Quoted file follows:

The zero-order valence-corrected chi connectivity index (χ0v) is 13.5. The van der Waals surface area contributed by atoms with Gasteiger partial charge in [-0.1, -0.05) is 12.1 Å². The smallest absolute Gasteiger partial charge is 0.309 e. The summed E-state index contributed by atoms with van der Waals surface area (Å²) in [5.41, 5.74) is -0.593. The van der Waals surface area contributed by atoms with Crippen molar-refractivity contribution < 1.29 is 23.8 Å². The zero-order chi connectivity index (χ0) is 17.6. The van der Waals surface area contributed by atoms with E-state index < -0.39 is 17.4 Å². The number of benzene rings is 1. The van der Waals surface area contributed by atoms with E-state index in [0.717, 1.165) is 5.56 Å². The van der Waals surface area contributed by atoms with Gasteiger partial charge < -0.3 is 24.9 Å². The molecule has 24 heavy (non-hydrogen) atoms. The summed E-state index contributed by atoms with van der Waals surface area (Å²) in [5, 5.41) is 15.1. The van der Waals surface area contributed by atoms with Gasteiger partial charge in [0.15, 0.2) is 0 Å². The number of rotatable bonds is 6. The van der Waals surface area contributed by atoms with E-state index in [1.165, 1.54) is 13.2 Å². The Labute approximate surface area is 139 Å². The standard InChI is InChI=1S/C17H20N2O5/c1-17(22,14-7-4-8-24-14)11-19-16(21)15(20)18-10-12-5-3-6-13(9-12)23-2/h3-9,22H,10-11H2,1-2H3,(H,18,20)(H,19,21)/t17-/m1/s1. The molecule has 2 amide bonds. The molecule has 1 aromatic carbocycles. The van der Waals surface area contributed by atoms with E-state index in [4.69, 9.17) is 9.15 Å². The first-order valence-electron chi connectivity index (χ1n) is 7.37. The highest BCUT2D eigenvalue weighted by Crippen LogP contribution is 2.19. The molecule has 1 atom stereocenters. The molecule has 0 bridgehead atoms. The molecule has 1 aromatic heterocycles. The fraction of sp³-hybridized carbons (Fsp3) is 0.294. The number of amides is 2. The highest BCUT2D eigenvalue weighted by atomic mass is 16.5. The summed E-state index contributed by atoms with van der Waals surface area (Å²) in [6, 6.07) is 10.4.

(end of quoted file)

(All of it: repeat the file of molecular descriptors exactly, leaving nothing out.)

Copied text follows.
The zero-order valence-corrected chi connectivity index (χ0v) is 13.5. The van der Waals surface area contributed by atoms with Gasteiger partial charge in [-0.1, -0.05) is 12.1 Å². The smallest absolute Gasteiger partial charge is 0.309 e. The summed E-state index contributed by atoms with van der Waals surface area (Å²) in [5.41, 5.74) is -0.593. The van der Waals surface area contributed by atoms with Crippen molar-refractivity contribution < 1.29 is 23.8 Å². The zero-order chi connectivity index (χ0) is 17.6. The van der Waals surface area contributed by atoms with E-state index < -0.39 is 17.4 Å². The number of benzene rings is 1. The van der Waals surface area contributed by atoms with E-state index in [0.717, 1.165) is 5.56 Å². The van der Waals surface area contributed by atoms with Gasteiger partial charge < -0.3 is 24.9 Å². The molecule has 24 heavy (non-hydrogen) atoms. The summed E-state index contributed by atoms with van der Waals surface area (Å²) in [5, 5.41) is 15.1. The van der Waals surface area contributed by atoms with Gasteiger partial charge in [0.15, 0.2) is 0 Å². The number of rotatable bonds is 6. The van der Waals surface area contributed by atoms with E-state index in [1.165, 1.54) is 13.2 Å². The Labute approximate surface area is 139 Å². The standard InChI is InChI=1S/C17H20N2O5/c1-17(22,14-7-4-8-24-14)11-19-16(21)15(20)18-10-12-5-3-6-13(9-12)23-2/h3-9,22H,10-11H2,1-2H3,(H,18,20)(H,19,21)/t17-/m1/s1. The molecule has 2 amide bonds. The molecule has 1 aromatic carbocycles. The van der Waals surface area contributed by atoms with E-state index in [4.69, 9.17) is 9.15 Å². The first-order valence-electron chi connectivity index (χ1n) is 7.37. The highest BCUT2D eigenvalue weighted by Crippen LogP contribution is 2.19. The molecule has 1 atom stereocenters. The molecule has 0 bridgehead atoms. The molecule has 1 aromatic heterocycles. The fraction of sp³-hybridized carbons (Fsp3) is 0.294. The number of amides is 2. The highest BCUT2D eigenvalue weighted by atomic mass is 16.5. The summed E-state index contributed by atoms with van der Waals surface area (Å²) in [6, 6.07) is 10.4.